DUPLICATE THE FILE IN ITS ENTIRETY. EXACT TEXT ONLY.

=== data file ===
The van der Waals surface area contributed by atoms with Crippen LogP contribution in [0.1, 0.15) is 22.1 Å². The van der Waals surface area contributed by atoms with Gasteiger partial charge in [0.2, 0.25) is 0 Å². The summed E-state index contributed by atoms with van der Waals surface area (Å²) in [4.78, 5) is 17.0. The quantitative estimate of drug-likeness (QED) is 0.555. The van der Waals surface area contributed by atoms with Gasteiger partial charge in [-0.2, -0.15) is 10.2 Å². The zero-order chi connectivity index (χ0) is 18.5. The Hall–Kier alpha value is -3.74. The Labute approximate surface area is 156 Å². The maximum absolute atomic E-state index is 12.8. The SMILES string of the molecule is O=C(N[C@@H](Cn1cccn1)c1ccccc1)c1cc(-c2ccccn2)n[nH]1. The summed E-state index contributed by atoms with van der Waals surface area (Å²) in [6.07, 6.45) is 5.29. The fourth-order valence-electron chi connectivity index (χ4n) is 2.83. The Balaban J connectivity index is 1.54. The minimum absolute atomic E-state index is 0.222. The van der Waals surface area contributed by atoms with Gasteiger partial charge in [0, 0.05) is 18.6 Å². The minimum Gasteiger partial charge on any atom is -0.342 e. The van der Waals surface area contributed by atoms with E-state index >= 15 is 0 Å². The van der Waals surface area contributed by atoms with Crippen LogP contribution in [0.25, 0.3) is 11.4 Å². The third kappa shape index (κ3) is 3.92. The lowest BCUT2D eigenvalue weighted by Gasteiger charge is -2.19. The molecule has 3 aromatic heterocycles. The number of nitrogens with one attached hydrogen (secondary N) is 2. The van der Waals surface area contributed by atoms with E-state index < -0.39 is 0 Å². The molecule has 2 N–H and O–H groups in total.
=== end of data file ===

The van der Waals surface area contributed by atoms with Crippen LogP contribution in [0.1, 0.15) is 22.1 Å². The van der Waals surface area contributed by atoms with Gasteiger partial charge in [0.2, 0.25) is 0 Å². The summed E-state index contributed by atoms with van der Waals surface area (Å²) in [4.78, 5) is 17.0. The quantitative estimate of drug-likeness (QED) is 0.555. The van der Waals surface area contributed by atoms with Gasteiger partial charge in [-0.2, -0.15) is 10.2 Å². The zero-order chi connectivity index (χ0) is 18.5. The Hall–Kier alpha value is -3.74. The Labute approximate surface area is 156 Å². The maximum absolute atomic E-state index is 12.8. The SMILES string of the molecule is O=C(N[C@@H](Cn1cccn1)c1ccccc1)c1cc(-c2ccccn2)n[nH]1. The summed E-state index contributed by atoms with van der Waals surface area (Å²) in [6.07, 6.45) is 5.29. The fourth-order valence-electron chi connectivity index (χ4n) is 2.83. The Balaban J connectivity index is 1.54. The minimum absolute atomic E-state index is 0.222. The van der Waals surface area contributed by atoms with Gasteiger partial charge in [0, 0.05) is 18.6 Å². The minimum Gasteiger partial charge on any atom is -0.342 e. The van der Waals surface area contributed by atoms with E-state index >= 15 is 0 Å². The van der Waals surface area contributed by atoms with Crippen LogP contribution in [0.25, 0.3) is 11.4 Å². The third kappa shape index (κ3) is 3.92. The lowest BCUT2D eigenvalue weighted by Gasteiger charge is -2.19. The molecule has 3 aromatic heterocycles. The number of nitrogens with one attached hydrogen (secondary N) is 2. The van der Waals surface area contributed by atoms with E-state index < -0.39 is 0 Å². The molecule has 2 N–H and O–H groups in total.